Ranch owner Sally Jordan is engaged in a fence war with rancher Big John Trumbull. Hoppy and Johnny, along with trusty sidekick Windy, side with Sally Jordan. They control a huge cattle stampede by using dynamite.
George 'Gabby' Hayes
On a cattle drive Hoppy, camp cook Windy, companion Lucky, and young Artie Peters encounter an eccentric professor. The professor professes to be searching for the evolutionary missing link... See full summary »
George 'Gabby' Hayes,
Hoppy goes undercover as an outlaw (which permits him, for once, to drink and be mean to children) to track down a bunch of outlaws operating along the border. Loco, the head bad guy, ... See full summary »
George 'Gabby' Hayes
An evil ranch foreman tries to provoke a range war by playing two cattlemen against each other while helping a gang to rustle the cattle. Each cattleman blames the other for missing cattle.... See full summary »
Hoppy returns to find Johnny in trouble. Buck Peters has been shot by Porter who made it look like Johnny did it. When Johnny flees he runs into Linda. He takes a liking to her only to learn her father Shanghai is one of Porter's gang. Going after Shanghai, he gets captured by the gang and Porter now plans to kill him. But Hoppy is near by and Johnny will get unexpected help from Shanghai.Written by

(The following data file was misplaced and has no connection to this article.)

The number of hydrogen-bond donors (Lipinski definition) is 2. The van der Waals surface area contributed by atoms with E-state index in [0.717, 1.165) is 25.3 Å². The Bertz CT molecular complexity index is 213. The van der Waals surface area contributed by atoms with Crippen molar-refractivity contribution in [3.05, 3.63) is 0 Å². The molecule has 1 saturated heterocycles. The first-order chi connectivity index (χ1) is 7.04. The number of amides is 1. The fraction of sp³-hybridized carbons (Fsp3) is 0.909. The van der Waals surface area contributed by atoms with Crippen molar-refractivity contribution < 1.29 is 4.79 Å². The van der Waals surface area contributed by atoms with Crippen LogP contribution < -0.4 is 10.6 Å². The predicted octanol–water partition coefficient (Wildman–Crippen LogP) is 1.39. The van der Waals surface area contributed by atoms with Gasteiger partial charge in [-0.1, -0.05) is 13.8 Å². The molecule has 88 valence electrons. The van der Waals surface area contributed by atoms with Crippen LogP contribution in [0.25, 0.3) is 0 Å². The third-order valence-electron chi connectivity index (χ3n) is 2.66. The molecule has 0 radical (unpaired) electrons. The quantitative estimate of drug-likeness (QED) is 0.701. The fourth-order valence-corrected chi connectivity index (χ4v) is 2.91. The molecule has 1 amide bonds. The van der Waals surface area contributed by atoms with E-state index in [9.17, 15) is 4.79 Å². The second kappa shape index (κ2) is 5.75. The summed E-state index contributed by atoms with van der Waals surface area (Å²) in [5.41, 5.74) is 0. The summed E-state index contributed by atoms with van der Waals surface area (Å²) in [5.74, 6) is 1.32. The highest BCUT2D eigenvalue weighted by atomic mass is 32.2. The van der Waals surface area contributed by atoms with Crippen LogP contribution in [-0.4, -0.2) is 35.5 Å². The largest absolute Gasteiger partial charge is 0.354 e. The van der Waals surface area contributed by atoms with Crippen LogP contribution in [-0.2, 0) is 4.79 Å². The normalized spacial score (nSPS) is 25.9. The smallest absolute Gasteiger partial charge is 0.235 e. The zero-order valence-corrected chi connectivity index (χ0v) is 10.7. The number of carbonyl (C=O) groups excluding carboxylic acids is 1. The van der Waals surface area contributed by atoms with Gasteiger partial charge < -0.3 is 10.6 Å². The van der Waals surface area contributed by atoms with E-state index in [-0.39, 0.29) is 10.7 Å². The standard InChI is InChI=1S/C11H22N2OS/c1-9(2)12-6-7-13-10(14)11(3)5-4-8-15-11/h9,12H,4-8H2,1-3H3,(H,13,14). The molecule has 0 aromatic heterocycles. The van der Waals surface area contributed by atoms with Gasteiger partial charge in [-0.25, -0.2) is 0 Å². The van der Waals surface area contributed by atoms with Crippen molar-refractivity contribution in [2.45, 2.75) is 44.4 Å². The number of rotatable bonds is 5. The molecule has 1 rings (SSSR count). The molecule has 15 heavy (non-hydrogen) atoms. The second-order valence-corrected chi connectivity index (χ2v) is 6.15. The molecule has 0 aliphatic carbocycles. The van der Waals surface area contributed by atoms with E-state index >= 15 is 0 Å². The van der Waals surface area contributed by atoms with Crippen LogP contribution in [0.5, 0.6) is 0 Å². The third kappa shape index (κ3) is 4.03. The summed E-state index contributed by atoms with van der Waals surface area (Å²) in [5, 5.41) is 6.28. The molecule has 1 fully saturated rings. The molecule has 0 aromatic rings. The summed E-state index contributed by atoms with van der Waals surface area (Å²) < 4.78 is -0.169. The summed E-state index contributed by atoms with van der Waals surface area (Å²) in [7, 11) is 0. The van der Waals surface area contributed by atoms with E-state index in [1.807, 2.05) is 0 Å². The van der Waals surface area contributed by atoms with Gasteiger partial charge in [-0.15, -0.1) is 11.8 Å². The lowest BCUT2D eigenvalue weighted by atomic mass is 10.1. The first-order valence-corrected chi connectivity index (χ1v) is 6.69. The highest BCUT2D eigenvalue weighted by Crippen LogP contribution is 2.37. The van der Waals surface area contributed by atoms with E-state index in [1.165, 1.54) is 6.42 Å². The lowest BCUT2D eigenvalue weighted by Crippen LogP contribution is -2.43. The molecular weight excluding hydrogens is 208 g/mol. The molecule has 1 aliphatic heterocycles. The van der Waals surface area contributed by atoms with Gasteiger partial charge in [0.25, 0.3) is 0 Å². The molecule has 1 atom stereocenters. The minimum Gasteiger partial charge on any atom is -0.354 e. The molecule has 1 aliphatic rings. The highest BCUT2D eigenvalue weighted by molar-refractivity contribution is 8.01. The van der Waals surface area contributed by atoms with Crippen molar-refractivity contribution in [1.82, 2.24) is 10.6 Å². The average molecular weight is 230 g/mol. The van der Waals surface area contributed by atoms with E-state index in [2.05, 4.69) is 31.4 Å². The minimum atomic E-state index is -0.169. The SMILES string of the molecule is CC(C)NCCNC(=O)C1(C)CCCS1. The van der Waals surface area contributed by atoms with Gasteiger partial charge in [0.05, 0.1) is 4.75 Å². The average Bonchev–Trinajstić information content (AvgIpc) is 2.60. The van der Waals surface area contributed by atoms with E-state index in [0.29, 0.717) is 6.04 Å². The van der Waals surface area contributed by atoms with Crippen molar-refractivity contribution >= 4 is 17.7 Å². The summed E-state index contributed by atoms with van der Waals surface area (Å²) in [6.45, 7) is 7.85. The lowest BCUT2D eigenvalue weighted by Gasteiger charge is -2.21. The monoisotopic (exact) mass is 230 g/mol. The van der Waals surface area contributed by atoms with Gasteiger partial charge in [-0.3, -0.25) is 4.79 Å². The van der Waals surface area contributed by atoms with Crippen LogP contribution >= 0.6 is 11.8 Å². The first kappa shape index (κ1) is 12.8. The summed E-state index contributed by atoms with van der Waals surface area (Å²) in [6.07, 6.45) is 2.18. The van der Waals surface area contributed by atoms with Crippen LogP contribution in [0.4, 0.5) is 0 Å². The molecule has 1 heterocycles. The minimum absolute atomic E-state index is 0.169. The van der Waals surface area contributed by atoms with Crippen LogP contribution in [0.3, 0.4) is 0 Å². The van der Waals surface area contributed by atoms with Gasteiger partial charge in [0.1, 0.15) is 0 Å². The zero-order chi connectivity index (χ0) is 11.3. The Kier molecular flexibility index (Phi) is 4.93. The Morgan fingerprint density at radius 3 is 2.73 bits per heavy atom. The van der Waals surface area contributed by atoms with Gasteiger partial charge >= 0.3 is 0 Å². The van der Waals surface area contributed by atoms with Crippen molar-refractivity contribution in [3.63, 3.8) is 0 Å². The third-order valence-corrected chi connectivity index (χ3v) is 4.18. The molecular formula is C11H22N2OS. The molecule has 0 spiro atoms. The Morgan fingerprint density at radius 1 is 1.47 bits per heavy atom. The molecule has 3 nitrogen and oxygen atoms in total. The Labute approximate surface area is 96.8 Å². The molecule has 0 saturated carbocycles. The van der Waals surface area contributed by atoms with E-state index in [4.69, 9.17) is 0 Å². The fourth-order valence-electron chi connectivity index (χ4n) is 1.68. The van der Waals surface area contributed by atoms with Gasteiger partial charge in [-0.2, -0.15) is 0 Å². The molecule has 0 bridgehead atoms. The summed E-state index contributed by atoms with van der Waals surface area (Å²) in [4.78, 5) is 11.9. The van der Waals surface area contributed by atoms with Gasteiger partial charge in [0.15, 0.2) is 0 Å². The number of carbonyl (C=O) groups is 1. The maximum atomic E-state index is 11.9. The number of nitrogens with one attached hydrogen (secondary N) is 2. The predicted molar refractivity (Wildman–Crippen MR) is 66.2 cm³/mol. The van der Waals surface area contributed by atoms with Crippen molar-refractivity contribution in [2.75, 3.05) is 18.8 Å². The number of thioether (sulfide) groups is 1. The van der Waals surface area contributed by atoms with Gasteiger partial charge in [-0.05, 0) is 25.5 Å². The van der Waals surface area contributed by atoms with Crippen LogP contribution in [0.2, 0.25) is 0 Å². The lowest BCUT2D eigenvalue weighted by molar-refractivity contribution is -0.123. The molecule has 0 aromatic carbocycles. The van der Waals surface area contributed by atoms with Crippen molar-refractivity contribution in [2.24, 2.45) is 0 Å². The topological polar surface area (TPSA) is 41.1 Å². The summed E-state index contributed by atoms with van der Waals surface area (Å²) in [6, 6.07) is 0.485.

Maurice VanAuken <firstname.lastname@example.org>
The fourth of the sixty-six Hopalong Cassidy pictures is one of the best. When Howard Lang is shot, everyone blames it on James Ellison, who's been getting drunk with the wrong people -- including Gabby Hayes as a bad guy with a pretty daughter. It's all an excuse for the baddies to rob and plunder and stuff like that there, and it's up to William Boyd to sort out matters, with a combination of brains, good humor, threatening, and gunplay.
Paramount and RKO were producing the best B westerns in this period; if you want to say that the Hopalongs were the best, I won't dispute you. Because of their strong distribution network and studio resources, they could spend extra money, and it shows here, particularly in the brisk editing by Edward Schroeder. Watch out for old-time comedy pro Chester Conklin. He gets a good gag in that actually contributes to the plot!
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